Mental Health Training and Debriefing for Field Workers - 4 Hour Course Content

Timeframe of the course
TOPIC ONE: “Trauma and Re-trauma”
20 minute lecture to all 80 fieldworkers by main teacher
Small group sessions—45 minutes, led by social worker (or main teacher) for groups of 14 field workers
per group.
~ 15 minute break ~

TOPIC TWO: “Identifying Persons Needing Mental Health Referral”
20 minute lecture to all fieldworkers by main teacher.
Small group sessions—45 minutes, led by social worker (or main teacher) for groups of 14.

~ 15 minute break ~

TOPIC THREE: “Self-care for Fieldworkers
20 minute lecture to all field workers by main teacher.
Small group sessions—45 minutes, led by social worker (or main teacher) for groups of 14.

~ 15 minute break ~

Author: Samah Jabr MD, Palestine Medical Director, Palestinian Medical Education Initiative; Clinical
Associate Professor of Psychiatry, George Washington University School of Medicine and Health
Sciences; Faculty, Birzeit University
Co-authors:
Saara Amri LPC, Bilingual Therapist, Program Co-Coordinator for the Program for Survivors of Torture and Severe Trauma,
Northern Virginia Family Service
Elizabeth Berger MD MPhil, US Medical Director, Palestinian Medical Education Initiative; Clinical Associate Professor of
Psychiatry, George Washington University School of Medicine and Health Sciences
Allen Dyer MD, PhD Professor of Psychiatry and Behavioral Sciences, Division of Global Mental Health, George Washington
University School of Medicine and Health Sciences
Wasseem El-Sarraj, UK Program Director, Palestinian Medical Education Initiative
Michael Morse MD MPA; Executive Director, Palestinian Medical Education Initiative; Resident Psychiatrist, Division of Global
Mental Health, George Washington University School of Medicine and Health Sciences

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First Lecture: “Trauma and Re-trauma”

At the beginning, we must acknowledge that human rights field workers are not trained mental health
professionals and cannot be expected to function as if they were mental health professionals. We are
therefore not aiming today for a mastery of technical diagnosis of mental disorders but for something
more general. We wish to start here with the ordinary concepts of grief and psychological trauma—as
these concepts are recognized the world over by almost everyone. At some point these normal human
responses to tragedy and injury become themselves needs of greater or lesser intensity; it is our hope
to discuss these human responses as needs, and to attempt to fill these needs in Gaza at this time as
best we can.
Fieldworkers will be interviewing persons who have suffered from physical injuries and losses: war,
bodily trauma, death of others and injury of others in their families or communities, loss of their homes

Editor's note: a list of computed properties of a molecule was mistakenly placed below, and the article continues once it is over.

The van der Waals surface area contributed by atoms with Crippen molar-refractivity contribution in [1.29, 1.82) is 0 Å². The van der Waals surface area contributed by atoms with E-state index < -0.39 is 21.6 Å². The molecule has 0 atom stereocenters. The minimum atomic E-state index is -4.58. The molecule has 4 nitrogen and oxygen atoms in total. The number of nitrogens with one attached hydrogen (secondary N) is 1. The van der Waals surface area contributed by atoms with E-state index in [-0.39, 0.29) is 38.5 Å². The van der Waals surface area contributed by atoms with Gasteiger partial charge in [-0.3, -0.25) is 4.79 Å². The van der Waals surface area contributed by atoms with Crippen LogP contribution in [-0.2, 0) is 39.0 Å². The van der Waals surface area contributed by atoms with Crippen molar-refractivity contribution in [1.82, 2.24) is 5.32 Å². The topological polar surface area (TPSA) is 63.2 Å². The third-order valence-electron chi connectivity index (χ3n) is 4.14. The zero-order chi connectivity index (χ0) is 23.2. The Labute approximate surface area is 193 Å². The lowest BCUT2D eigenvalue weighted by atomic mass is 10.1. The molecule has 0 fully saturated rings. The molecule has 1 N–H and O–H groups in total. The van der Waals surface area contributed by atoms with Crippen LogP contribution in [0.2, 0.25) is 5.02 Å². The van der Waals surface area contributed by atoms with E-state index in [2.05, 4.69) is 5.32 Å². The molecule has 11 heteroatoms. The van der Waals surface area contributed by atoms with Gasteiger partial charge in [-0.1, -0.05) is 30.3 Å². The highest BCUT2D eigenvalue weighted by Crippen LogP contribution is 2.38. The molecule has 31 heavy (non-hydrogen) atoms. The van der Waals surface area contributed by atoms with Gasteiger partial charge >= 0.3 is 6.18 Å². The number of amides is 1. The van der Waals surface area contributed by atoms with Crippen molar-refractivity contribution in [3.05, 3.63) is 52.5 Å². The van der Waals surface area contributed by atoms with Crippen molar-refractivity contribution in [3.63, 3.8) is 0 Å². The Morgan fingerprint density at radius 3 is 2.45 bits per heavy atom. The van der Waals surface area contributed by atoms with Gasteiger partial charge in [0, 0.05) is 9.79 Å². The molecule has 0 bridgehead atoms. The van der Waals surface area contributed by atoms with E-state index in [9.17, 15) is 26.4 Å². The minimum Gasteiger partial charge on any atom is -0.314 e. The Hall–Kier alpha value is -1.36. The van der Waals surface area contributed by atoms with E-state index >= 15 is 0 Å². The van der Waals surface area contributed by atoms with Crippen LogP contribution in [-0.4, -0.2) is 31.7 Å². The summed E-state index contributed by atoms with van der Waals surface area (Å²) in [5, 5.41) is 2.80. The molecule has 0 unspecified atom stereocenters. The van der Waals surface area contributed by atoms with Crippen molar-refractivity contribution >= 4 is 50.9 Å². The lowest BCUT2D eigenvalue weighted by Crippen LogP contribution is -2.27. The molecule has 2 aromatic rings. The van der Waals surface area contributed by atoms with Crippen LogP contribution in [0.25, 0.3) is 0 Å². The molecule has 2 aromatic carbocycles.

and loss of other things of value to them. These physical events are also psychological or emotional
injuries and losses because severe physical injuries and losses bring psychological/emotional suffering
with them. Not all physical harm causes emotional harm—for example, athletes may be proud of their
physical injuries or mothers proud of the pain of their childbirth experiences. But often physical injury or
the threat of physical injury, or witnessing such injury, overwhelms the person’s psychological balance.
It is the fact that ordinary mental coping mechanisms are being overwhelmed that leads to
psychological trauma.
The emotional effects of sudden life-threatening accidental events such as automobile collisions can
lead to ongoing psychological damage. But we find that psychological injury of this kind is especially
strong when the injury is purposefully and maliciously inflicted not by chance but by other human
beings. These purposefully inflicted physical harms cause great emotional pain, anger, and humiliation.
In this context we speak of physical and emotional abuse and the resulting psychological trauma. The
emotional status of the people of Gaza at this time in addition is also deeply affected by the experience
of grief, both individually in many cases and collectively.
Field workers will be interviewing persons who have recently experienced or witnessed human rights
abuses and atrocities. Human rights abuses are inherently emotionally traumatic and we find that
victims of human rights abuses can often present the most profound kind of psychological damage of all.
The field workers job, therefore, is to pay attention to two subjects at the same time: one subject is the
factual history that the interviewee will communicate; the other subject is the emotional damage which
may be indirectly communicated. This makes the field worker’s job very challenging. It is likely that due
to their victimization either directly or as witnesses, these persons have experienced great fear,
helplessness, and horror. These emotions set the stage for characteristic disturbances of thinking and